Since then, I've divorced my oldest daughter's father, been a single parent, remarried and had a second daughter. It was a few months ago, when I was in my last trimester of pregnancy, that I suggested to my husband we give the idea of Friday Night Pizza and a Movie Night a try in our family. I was on medical leave because my pregnancy had become very stressful to my body. My husband had just returned from South America after losing his father to a sudden death. My teenage daughter had been away for a month with her father and hadn't been home much at all. We were all a bit fatigued, drained, and generally in need of downtime to reconnect. We desperately needed to have some quiet family time.
We started with some movies we had around the house on DVD or recorded on DVR. Freaky Friday (the remake with Lindsey Lohan and Jamie Lee Curtis), Men In Black and Beetlejuice. We loved it. It was great to get to laugh together.
The baby was born, the school year started for both my daughter and my husband. Things felt hectic again. So we continued to set aside Friday night for pizza and a movie.
We starting going for some serious films. Lean On Me with Morgan Freeman. I love the opening sequence, seeing the pristine school of the 1960s fade into the inner city graffitied school of 1987. To this day I think the use of the song "Welcome to the Jungle" in that scene is one of the best uses of a musical piece in film. While watching the violence and chaos ensuing at Eastside High in 1987, backed by Axl Rose screaming to cacophonic metal rock, my daughter couldn't take her eyes off the screen. After about half a minute, she said, 'OK, that is SO unrealistic. That would never happen in a high school." It was then that I realized that even though she had spent her entire educational career in Washington, DC and close to Detroit, she had no idea about the reality of inner city schools and neighborhoods.
My husband picked out Rabbit-Proof Fence. It's a 2002 film directed by Phillip Noyce (of Dead Calm and The Saint) depicting the true story of three girls journeying across the Australian Outback back to their home and their mother. The girls are journeying back because they have been forcibly removed by the government, a government who believes that mixed race people, half-aborigine half-white in this case, are members of an unwanted race, nature gone wrong. Such children were removed from their families and trained to be domestic servants -- until 1970. The movie is a bit too subtle for young children and maybe too complex of a topic for them to understand. But for my teenage daughter, it was perfect.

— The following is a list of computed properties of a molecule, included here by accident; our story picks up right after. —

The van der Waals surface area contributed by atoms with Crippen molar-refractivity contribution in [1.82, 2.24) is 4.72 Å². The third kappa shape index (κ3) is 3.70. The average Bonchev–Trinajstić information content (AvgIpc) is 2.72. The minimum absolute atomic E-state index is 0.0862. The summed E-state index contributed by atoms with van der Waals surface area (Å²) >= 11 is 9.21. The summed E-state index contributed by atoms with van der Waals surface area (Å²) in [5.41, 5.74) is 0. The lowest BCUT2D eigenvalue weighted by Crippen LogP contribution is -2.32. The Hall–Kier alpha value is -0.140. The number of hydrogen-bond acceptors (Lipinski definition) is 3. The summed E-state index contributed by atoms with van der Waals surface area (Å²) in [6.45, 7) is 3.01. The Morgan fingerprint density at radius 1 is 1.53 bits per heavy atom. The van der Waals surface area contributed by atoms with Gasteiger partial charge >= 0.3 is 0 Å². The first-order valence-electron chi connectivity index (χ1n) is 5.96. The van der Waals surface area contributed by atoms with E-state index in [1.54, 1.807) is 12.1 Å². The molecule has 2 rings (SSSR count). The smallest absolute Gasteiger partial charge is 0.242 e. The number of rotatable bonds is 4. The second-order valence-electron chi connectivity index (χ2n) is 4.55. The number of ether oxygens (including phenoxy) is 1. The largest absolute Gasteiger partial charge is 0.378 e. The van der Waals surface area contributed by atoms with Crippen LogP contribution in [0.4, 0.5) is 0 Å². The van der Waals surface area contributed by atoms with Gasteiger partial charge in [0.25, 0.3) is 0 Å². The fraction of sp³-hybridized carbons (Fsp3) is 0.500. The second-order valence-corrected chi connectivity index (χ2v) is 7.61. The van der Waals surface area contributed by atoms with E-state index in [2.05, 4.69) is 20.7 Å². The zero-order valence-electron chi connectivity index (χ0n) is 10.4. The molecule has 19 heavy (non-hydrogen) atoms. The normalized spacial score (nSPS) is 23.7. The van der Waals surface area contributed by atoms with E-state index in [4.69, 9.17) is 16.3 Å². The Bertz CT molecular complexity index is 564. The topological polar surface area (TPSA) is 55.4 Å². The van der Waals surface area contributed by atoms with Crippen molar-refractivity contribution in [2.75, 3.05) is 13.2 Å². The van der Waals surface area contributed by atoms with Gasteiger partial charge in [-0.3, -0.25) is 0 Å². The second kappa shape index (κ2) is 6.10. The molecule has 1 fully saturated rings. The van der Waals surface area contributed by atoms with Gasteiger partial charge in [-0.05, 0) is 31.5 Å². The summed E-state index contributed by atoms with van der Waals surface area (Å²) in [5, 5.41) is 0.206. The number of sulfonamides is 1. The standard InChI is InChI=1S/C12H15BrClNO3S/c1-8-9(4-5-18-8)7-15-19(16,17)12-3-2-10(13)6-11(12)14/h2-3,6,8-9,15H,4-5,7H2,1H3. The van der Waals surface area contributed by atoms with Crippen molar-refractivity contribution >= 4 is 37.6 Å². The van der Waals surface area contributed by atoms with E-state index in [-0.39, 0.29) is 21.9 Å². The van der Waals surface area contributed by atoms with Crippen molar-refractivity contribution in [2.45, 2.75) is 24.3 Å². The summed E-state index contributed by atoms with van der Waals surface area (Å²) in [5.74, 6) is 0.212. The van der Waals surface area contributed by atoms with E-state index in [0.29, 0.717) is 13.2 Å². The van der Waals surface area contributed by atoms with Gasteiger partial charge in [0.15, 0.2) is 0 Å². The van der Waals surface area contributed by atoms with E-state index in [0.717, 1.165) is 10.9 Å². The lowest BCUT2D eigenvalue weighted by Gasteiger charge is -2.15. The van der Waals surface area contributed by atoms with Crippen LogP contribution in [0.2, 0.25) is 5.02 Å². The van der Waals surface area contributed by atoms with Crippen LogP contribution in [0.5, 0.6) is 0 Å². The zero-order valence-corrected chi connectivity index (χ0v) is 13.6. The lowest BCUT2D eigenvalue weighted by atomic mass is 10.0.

The next movie night was Baby Mama. The following week was my pick, a classic that I adore, Dirty Rotten Scoundrels. For both of these flicks, we all laughed out loud through the comedy and antics of the SNL alums.
Aside from the selection of movie itself, our family has benefited so much since starting Friday Night Pizza and a Movie Night. Having a fixed time in the week set aside for family gives us a place to reconnect. Even more important, it's much better than a night out for so many reasons.
- It has a minimal cost, just the price of renting a movie, about $10 tops for a couple frozen pizzas ($15 is we order out, pick it up and use a coupon), and a few more bucks for the sodas bought in bulk and a salad made from scratch. I guess that the top price tag for the whole evening has never been more than $30 and sometimes that includes milkshakes and dessert.
- The night can go on into bedtime without the crankiness of still being out. If someone gets sleepy, they can just snuggle up on the couch with a warm afghan. The worst thing that happens is they doze off and watch the rest of the movie later in the weekend.
- Above all, the best advantage to being at home rather than being out is that we don't have the distraction of being in a crowd, having to interact with strangers, and interacting with the rest of the world. We get enough of all that during the week. By staying at home we get to focus on each other and enjoy each other's company.